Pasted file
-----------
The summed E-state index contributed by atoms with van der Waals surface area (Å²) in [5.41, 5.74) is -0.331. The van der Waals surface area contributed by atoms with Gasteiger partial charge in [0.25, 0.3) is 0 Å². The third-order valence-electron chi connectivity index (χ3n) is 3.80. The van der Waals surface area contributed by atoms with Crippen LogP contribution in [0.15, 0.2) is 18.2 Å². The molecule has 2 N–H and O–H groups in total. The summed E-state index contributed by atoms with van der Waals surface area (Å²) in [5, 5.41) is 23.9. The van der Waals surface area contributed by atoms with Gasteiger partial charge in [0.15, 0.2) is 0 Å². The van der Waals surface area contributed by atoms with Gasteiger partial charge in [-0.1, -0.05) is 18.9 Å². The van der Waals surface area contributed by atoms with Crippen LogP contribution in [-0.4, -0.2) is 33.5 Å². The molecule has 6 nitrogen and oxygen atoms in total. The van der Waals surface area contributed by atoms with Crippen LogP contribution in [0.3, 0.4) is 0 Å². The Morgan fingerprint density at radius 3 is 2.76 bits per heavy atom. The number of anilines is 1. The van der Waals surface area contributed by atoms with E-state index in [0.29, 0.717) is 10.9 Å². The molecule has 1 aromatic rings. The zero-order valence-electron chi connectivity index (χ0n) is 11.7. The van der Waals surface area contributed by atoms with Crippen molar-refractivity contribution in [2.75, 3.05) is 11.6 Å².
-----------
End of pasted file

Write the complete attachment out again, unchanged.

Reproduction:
The summed E-state index contributed by atoms with van der Waals surface area (Å²) in [5.41, 5.74) is -0.331. The van der Waals surface area contributed by atoms with Gasteiger partial charge in [0.25, 0.3) is 0 Å². The third-order valence-electron chi connectivity index (χ3n) is 3.80. The van der Waals surface area contributed by atoms with Crippen LogP contribution in [0.15, 0.2) is 18.2 Å². The molecule has 2 N–H and O–H groups in total. The summed E-state index contributed by atoms with van der Waals surface area (Å²) in [5, 5.41) is 23.9. The van der Waals surface area contributed by atoms with Gasteiger partial charge in [0.15, 0.2) is 0 Å². The van der Waals surface area contributed by atoms with Gasteiger partial charge in [-0.1, -0.05) is 18.9 Å². The van der Waals surface area contributed by atoms with Crippen LogP contribution in [-0.4, -0.2) is 33.5 Å². The molecule has 6 nitrogen and oxygen atoms in total. The van der Waals surface area contributed by atoms with Crippen LogP contribution in [0.3, 0.4) is 0 Å². The Morgan fingerprint density at radius 3 is 2.76 bits per heavy atom. The number of anilines is 1. The van der Waals surface area contributed by atoms with E-state index in [0.29, 0.717) is 10.9 Å². The molecule has 1 aromatic rings. The zero-order valence-electron chi connectivity index (χ0n) is 11.7. The van der Waals surface area contributed by atoms with Crippen molar-refractivity contribution in [2.75, 3.05) is 11.6 Å².